Creative & fair trade shopping in Siem Reap

by Catherine Vanesse / Translated from French to English by Vincent Sung

Photos by Vincent Sung www.vincentsung.com

Not so long ago, a visit to Siem Reap was often limited to the temples of Angkor and the few souvenir markets. Today, Cambodian expatriates and creators bring a new artistic spirit to the city.

While most tourists have sprung since dawn to the temples of Angkor, the streets of Siem Reap are almost deserted besides few Cambodians who come to buy at the market or the tuk-tuk drivers who try, almost desperately, to attract the few tourists who stroll the streets to take them to the famous site with their tireless “tuk-tuk sir, tuk-tuk lady”. Ranked in 1992 as UNESCO World Heritage, the ruins of Angkor attract more than one million visitors each year making the former capital of the Khmer Empire the most important attraction of Cambodia and for a long time, almost the only point of interest of the city. Yet Siem Reap is a pleasant city, even more during the day, when it empties itself of the tourists, of the river which crosses it to the narrow streets, where it is good to walk.

In recent years, a new place appeared on the tourist map of the city. Nestled in a tree-lined neighborhood just steps away from Pub Street and the old market, Kandal Village hosts a mix of art galleries, spas, fashion boutiques and social initiatives where Khmer products and cosmopolitan design coexist.

Interior at Louise Loubatieres

A village in full expansion as explained Louise Loubatieres, a Franco-Vietnamese designer, “I arrived here, four years ago, there was only the spa-massage salon Frangipani, the best of the city and a few travel agencies around, now we have over thirty businesses”. Arriving in Siem Reap in 2013, Louise wanted to produce her own collections while controlling the entire production system. She draws her models before manufacturing them in Cambodia or Vietnam, with deep concerns for fair trade. In her shop, decorative objects, jewelry, scarves or silk cushion are displayed in a tasty mix of Khmer and contemporary influences. For lovers of silk, a detour by Les Soieries du Mekong, still in Kandal Village, is a must-see.

Les Soieries du Mekong
the sewing workshop upstairs

Opposite, we discover Sirivan with a ground floor shop and the sewing workshop upstairs. “Cambodia does not really have a tradition of clothing, there are fabrics, materials, but no Cambodian style”, explains the owner, showing us his creations. Born in Cambodia and having known the Khmer Rouge era, Sirivan Chak Dumas left France in 1982 at the age of 12 years. After studying fashion and design in Paris, she returned to her country of origin in 2009 with the desire to share her passion and knowledge. In addition to her collections of men’s and women’s clothing made on site, Sirivan also makes uniforms for certain hotels in the region as well as custom-made pieces. Other fashionable boutiques, Margot Rejini, Shop 676 and Sra May offer their lots of original pieces with fine and traditional materials.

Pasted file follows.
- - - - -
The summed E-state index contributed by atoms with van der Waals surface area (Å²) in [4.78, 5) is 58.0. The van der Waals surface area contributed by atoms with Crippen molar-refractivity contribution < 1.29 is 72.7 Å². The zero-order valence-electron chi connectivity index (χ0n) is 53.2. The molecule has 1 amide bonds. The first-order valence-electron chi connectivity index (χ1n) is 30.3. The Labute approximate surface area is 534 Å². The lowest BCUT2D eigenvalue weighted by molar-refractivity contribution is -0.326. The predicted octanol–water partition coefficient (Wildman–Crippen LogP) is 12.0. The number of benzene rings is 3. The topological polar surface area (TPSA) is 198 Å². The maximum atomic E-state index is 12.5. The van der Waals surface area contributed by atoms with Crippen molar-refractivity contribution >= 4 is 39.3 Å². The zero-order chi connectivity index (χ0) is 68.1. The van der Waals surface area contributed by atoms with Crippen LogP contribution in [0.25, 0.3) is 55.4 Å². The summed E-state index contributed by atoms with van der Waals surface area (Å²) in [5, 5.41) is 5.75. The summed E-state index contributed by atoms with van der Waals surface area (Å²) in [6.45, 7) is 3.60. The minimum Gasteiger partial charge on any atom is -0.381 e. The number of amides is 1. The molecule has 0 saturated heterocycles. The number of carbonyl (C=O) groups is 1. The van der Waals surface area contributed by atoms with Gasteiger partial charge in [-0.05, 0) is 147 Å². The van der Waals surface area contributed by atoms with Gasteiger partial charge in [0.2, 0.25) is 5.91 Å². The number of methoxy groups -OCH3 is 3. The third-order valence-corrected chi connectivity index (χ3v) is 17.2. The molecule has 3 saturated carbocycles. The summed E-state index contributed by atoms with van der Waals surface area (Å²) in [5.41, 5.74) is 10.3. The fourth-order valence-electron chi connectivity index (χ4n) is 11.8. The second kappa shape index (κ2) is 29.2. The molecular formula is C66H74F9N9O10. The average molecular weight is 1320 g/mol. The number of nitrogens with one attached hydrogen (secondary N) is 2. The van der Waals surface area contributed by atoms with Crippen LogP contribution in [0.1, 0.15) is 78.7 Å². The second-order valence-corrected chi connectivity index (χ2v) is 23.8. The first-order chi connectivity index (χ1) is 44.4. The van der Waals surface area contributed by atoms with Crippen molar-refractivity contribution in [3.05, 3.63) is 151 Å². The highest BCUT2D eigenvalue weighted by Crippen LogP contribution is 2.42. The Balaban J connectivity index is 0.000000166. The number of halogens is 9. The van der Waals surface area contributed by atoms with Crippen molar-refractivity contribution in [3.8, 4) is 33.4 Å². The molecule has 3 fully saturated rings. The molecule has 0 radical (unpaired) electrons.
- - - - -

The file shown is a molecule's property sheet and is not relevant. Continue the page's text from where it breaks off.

Among the pioneers to settle on Hup Guan Street and to initiate Kandal Village alongside Louise, there is the Red Fox Bar, which according to the unanimous expatriates is famous for its delicious coffee, as well as Trunkh.

Together, they produced a leaflet presenting all the shops on the street and several streets around. Regularly updated, this leaflet is distributed in major hotels, restaurants and travel agencies around Siem Reap. “All the people who have settled in Kandal Village are really concerned by Cambodia, by the people, their well-being, this neighborhood is literally a village, we all know each other, we promote each other, “Says Doug Gordon, the owner of Trunkh, a concept store. Inside, the visitor can find a bric-a-brac of objects: art, fashion, jewelry and accessories, furniture and interior decoration, everyone can find almost everything! To find his unique pieces, Doug traveled along Cambodia, made new with old, created new things, excavated to find unique and original pieces. Doug gladly shares the story behind each object, his origins, how he negotiated the award, or how Angelina Jolie came to see him for her latest film props “First they killed my father “.

On the art side, Niko Studio attracts attention with its flashy-colored buddhas. Nicolette Malta, a French visual artist created pieces of art influenced by Buddhism, unless it is the reverse? The jewels or sculptures that Nico chines throughout the markets are reviewed under her brush strokes with a concern for details and a technique of her own, making each piece work in its own right.

To discover the contemporary art scene of Cambodia, a visit to the Constable Gallery will delight the amateurs. Opened in 2016, Sasha Constable, the owner and curator/artist of the gallery, promotes young Cambodian and international artists whose work is marked by Khmer culture, history, and spirituality. Another space to discover the emerging art scene, The Bridge Art Gallery. This art education center affiliated with the NGO Caring For Cambodia (CFC) is both an art gallery, a workshop with courses taught by Cambodian or international artists, an event venue, a place of internship for the students of the school Caring For Cambodia.

To end your afternoon, The Hive is the perfect place to enjoy pastries and viennoiseries, while Vibe offers a small organic and vegan cuisine served with fresh, ultra-vitamin fruit juices, perfect to recover from the visit of the temples of Angkor from previous days or a day of shopping!

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